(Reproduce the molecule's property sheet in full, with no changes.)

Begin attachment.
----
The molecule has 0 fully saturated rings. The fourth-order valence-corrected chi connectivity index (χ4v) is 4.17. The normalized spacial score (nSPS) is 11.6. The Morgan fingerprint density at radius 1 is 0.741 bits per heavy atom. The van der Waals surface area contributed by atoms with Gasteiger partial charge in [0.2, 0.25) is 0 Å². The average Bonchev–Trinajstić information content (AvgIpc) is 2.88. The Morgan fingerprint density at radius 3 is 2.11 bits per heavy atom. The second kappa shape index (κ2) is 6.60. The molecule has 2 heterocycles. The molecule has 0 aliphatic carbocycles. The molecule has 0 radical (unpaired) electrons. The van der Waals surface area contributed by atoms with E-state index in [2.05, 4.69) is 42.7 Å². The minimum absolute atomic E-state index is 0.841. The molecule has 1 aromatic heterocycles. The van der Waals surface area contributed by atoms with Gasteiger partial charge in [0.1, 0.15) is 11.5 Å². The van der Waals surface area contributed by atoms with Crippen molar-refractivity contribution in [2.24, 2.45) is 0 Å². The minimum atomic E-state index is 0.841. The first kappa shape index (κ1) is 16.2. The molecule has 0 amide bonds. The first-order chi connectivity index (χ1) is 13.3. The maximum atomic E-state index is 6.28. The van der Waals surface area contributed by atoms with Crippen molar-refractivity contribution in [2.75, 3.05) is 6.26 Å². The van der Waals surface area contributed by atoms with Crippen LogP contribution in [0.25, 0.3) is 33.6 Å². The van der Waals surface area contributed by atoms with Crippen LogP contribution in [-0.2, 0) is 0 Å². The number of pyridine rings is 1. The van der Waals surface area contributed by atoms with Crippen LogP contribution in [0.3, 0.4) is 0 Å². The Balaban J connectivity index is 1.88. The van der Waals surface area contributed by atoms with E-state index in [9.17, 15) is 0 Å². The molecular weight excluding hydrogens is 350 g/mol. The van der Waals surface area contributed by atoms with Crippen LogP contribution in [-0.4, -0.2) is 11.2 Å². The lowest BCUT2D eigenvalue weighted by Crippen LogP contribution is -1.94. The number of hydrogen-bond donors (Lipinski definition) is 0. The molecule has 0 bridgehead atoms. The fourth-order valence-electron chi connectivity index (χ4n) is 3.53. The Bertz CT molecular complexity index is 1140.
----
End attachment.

The molecule has 0 fully saturated rings. The fourth-order valence-corrected chi connectivity index (χ4v) is 4.17. The normalized spacial score (nSPS) is 11.6. The Morgan fingerprint density at radius 1 is 0.741 bits per heavy atom. The van der Waals surface area contributed by atoms with Gasteiger partial charge in [0.2, 0.25) is 0 Å². The average Bonchev–Trinajstić information content (AvgIpc) is 2.88. The Morgan fingerprint density at radius 3 is 2.11 bits per heavy atom. The second kappa shape index (κ2) is 6.60. The molecule has 2 heterocycles. The molecule has 0 aliphatic carbocycles. The molecule has 0 radical (unpaired) electrons. The van der Waals surface area contributed by atoms with E-state index in [2.05, 4.69) is 42.7 Å². The minimum absolute atomic E-state index is 0.841. The molecule has 1 aromatic heterocycles. The van der Waals surface area contributed by atoms with Gasteiger partial charge in [0.1, 0.15) is 11.5 Å². The van der Waals surface area contributed by atoms with Crippen molar-refractivity contribution in [2.24, 2.45) is 0 Å². The minimum atomic E-state index is 0.841. The first kappa shape index (κ1) is 16.2. The molecule has 0 amide bonds. The first-order chi connectivity index (χ1) is 13.3. The maximum atomic E-state index is 6.28. The van der Waals surface area contributed by atoms with Crippen molar-refractivity contribution in [2.75, 3.05) is 6.26 Å². The van der Waals surface area contributed by atoms with Crippen LogP contribution in [0.25, 0.3) is 33.6 Å². The van der Waals surface area contributed by atoms with Crippen LogP contribution in [-0.2, 0) is 0 Å². The number of pyridine rings is 1. The van der Waals surface area contributed by atoms with Crippen LogP contribution in [0.3, 0.4) is 0 Å². The Balaban J connectivity index is 1.88. The van der Waals surface area contributed by atoms with E-state index in [9.17, 15) is 0 Å². The molecular weight excluding hydrogens is 350 g/mol. The van der Waals surface area contributed by atoms with Crippen LogP contribution in [-0.4, -0.2) is 11.2 Å². The lowest BCUT2D eigenvalue weighted by Crippen LogP contribution is -1.94. The number of hydrogen-bond donors (Lipinski definition) is 0. The molecule has 0 bridgehead atoms. The fourth-order valence-electron chi connectivity index (χ4n) is 3.53. The Bertz CT molecular complexity index is 1140.